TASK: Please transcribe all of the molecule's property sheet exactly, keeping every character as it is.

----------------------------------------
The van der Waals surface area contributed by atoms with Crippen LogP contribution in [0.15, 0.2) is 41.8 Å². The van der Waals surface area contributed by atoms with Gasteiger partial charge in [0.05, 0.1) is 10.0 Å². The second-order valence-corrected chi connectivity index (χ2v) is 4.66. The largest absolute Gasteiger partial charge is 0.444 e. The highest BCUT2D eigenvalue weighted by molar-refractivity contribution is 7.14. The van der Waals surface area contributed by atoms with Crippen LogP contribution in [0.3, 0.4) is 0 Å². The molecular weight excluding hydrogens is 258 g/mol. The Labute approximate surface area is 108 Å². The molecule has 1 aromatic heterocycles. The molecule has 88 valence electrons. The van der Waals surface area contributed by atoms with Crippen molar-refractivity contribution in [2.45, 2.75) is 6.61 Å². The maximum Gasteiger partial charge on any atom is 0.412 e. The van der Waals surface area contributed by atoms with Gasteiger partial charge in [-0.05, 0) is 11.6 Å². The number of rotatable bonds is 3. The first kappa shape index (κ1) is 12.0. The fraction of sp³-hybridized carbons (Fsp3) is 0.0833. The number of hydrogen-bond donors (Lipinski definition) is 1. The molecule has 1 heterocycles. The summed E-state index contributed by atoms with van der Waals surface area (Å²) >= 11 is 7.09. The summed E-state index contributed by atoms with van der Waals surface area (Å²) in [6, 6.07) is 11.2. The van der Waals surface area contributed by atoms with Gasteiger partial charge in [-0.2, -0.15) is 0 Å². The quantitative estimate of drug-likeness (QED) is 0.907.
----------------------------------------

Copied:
The van der Waals surface area contributed by atoms with Crippen LogP contribution in [0.15, 0.2) is 41.8 Å². The van der Waals surface area contributed by atoms with Gasteiger partial charge in [0.05, 0.1) is 10.0 Å². The second-order valence-corrected chi connectivity index (χ2v) is 4.66. The largest absolute Gasteiger partial charge is 0.444 e. The highest BCUT2D eigenvalue weighted by molar-refractivity contribution is 7.14. The van der Waals surface area contributed by atoms with Crippen LogP contribution in [0.3, 0.4) is 0 Å². The molecular weight excluding hydrogens is 258 g/mol. The Labute approximate surface area is 108 Å². The molecule has 1 aromatic heterocycles. The molecule has 88 valence electrons. The van der Waals surface area contributed by atoms with Crippen molar-refractivity contribution in [2.45, 2.75) is 6.61 Å². The maximum Gasteiger partial charge on any atom is 0.412 e. The van der Waals surface area contributed by atoms with Gasteiger partial charge in [-0.05, 0) is 11.6 Å². The number of rotatable bonds is 3. The first kappa shape index (κ1) is 12.0. The fraction of sp³-hybridized carbons (Fsp3) is 0.0833. The number of hydrogen-bond donors (Lipinski definition) is 1. The molecule has 1 heterocycles. The summed E-state index contributed by atoms with van der Waals surface area (Å²) >= 11 is 7.09. The summed E-state index contributed by atoms with van der Waals surface area (Å²) in [6, 6.07) is 11.2. The van der Waals surface area contributed by atoms with Gasteiger partial charge in [-0.2, -0.15) is 0 Å². The quantitative estimate of drug-likeness (QED) is 0.907.